Let’s face it, when people talk about AI, most of the time they’re thinking about Machine Learning. In fact, ML is so pervasive that they’re often surprised to hear there are other types of AI. So let’s talk about ML…
There has been amazing progress made in ML recently — we have phones that we can speak to, apps that know our music tastes and can suggest music we like, cars that can “almost” drive themselves, apps that can recognize dog breeds or plant species, and many more. The list goes on and on.
These have all been made possible by machine learning. Given some initial programming and many examples, machines can “learn” to recognize cats, pedestrians or faces. You can ask Alexa “What time is it in Germany?”. Using ML, Alexa converts your spoken words into text, passes the text to a search engine and retrieves a list of answers along with their associated confidence scores. Being a simple question, the top answer would have a high confidence score and is spoken back to you.
“Awesome”, you say, “it understood what I asked!”
But did it understand?
In a similar vein, you can train a machine to recognize cats. To do this, you give it thousands of pictures of cats. You then show it a picture of your cat and when it labels it with ‘cat’, you’re impressed!
“Wow, it knows what a cat is!”. And that is impressive! It had never seen a picture of your cat, yet it was able to recognize it as one.
But does it really know what a cat is?
To answer this, we need to look at what the AI actually did. Machine Learning is a statistical method that associates inputs to outputs. In effect, it is associating the label ‘cat’ with many varying patterns of pixels that make up the shape of a cat. That’s the extent of it. It does not know what a cat is, that cats are pets, that cats are animals and they move or anything else about cats. In other words, it has no actual understanding of the concept of a cat and therefore, is unable to associate information to it.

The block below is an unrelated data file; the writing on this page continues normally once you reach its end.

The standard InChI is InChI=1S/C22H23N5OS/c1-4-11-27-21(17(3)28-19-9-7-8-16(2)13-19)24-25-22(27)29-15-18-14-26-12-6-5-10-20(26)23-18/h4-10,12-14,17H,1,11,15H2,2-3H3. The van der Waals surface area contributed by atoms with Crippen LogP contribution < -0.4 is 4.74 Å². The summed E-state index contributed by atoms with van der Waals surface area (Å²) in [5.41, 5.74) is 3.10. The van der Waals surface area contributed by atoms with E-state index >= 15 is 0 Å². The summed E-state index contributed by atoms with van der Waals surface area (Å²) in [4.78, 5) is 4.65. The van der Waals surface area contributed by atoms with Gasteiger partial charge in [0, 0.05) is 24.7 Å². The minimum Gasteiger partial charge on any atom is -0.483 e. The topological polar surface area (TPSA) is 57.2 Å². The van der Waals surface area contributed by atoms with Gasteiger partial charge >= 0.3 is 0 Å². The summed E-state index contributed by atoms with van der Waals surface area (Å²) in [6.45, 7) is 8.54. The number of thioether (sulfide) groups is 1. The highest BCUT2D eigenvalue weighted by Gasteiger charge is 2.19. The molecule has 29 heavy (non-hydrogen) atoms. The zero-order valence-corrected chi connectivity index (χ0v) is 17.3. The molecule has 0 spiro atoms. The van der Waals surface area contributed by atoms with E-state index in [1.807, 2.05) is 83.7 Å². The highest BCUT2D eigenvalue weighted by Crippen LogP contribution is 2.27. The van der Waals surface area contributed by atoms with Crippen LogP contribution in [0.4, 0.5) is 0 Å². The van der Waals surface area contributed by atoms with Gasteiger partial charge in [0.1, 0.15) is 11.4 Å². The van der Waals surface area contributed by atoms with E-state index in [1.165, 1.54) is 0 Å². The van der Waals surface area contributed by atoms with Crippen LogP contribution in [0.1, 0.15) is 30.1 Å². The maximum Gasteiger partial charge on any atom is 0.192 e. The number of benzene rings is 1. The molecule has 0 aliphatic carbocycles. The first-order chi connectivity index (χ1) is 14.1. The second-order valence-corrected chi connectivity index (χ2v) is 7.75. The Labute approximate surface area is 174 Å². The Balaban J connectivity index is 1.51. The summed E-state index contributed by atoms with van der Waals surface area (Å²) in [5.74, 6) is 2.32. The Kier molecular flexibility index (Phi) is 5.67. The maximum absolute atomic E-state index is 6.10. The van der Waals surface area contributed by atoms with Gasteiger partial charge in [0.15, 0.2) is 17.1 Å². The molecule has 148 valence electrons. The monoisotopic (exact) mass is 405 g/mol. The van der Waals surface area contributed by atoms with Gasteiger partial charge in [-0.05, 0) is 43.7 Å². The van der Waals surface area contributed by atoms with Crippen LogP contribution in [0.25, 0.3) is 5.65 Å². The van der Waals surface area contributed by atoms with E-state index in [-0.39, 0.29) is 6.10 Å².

When AI systems were built that beat the world champion at chess or the best ‘Go’ player, they were built as two separate and specialized AI systems, one to play chess, the other to play Go. Neither could apply any of its logic to the other. Neither had any concept of what a “board game” even is.
For a machine to understand, it needs to represent real world concepts explicitly and know how they relate to each other. This can be done using knowledge graphs which is a system of nodes and connections between those nodes that allows us to store data or knowledge on anything you can think of. For example, a knowledge graph can describe a person and their attributes such as height, hair color, hobbies, job, and links to their friends or colleagues. It is only once the machine has this knowledge, and potentially linking it to other knowledge, is it able to derive insights.
We can apply specific and general knowledge as follows:
- Mary plays the trumpet
- Mary lives in Kitsilano
- Amy plays the trombone
- Amy lives in Kitsilano
- Kitsilano is a suburb in Vancouver
- Trumpets and trombones are musical instruments often played in bands
- People who play musical instruments are musicians
We may derive the insights:
- Mary and Amy are musicians
- Mary and Amy live near each other
- Mary and Amy likely know each other
This can be represented as follows:
Unlike ML where input/output associations are represented as vectors of weights, representing concepts explicitly enables the AI to use the same words as the user. Importantly, without it, there can be no explanation of the results. ML systems are known as black box systems for this reason. Blackbox systems are fine for non-critical tasks such as suggesting what to buy or who to date but, if they can’t explain their results, they can’t be used in high stakes scenarios like medical diagnoses, legal advice or any scientific endeavor.
Not only can AI with the use of knowledge graphs enable explanations of results, it can also provide advice. Just like a human expert reviewing results, this type of AI system provides suggestions on gaps in knowledge and what needs to be done to confirm any answer it presents.
Current state of the art AI systems rely heavily on ML. Although useful for many tasks, it has no fundamental understanding, so to answer the question “How good is AI really?”
In the case of machine learning, the answer is: “Useful… but limited.”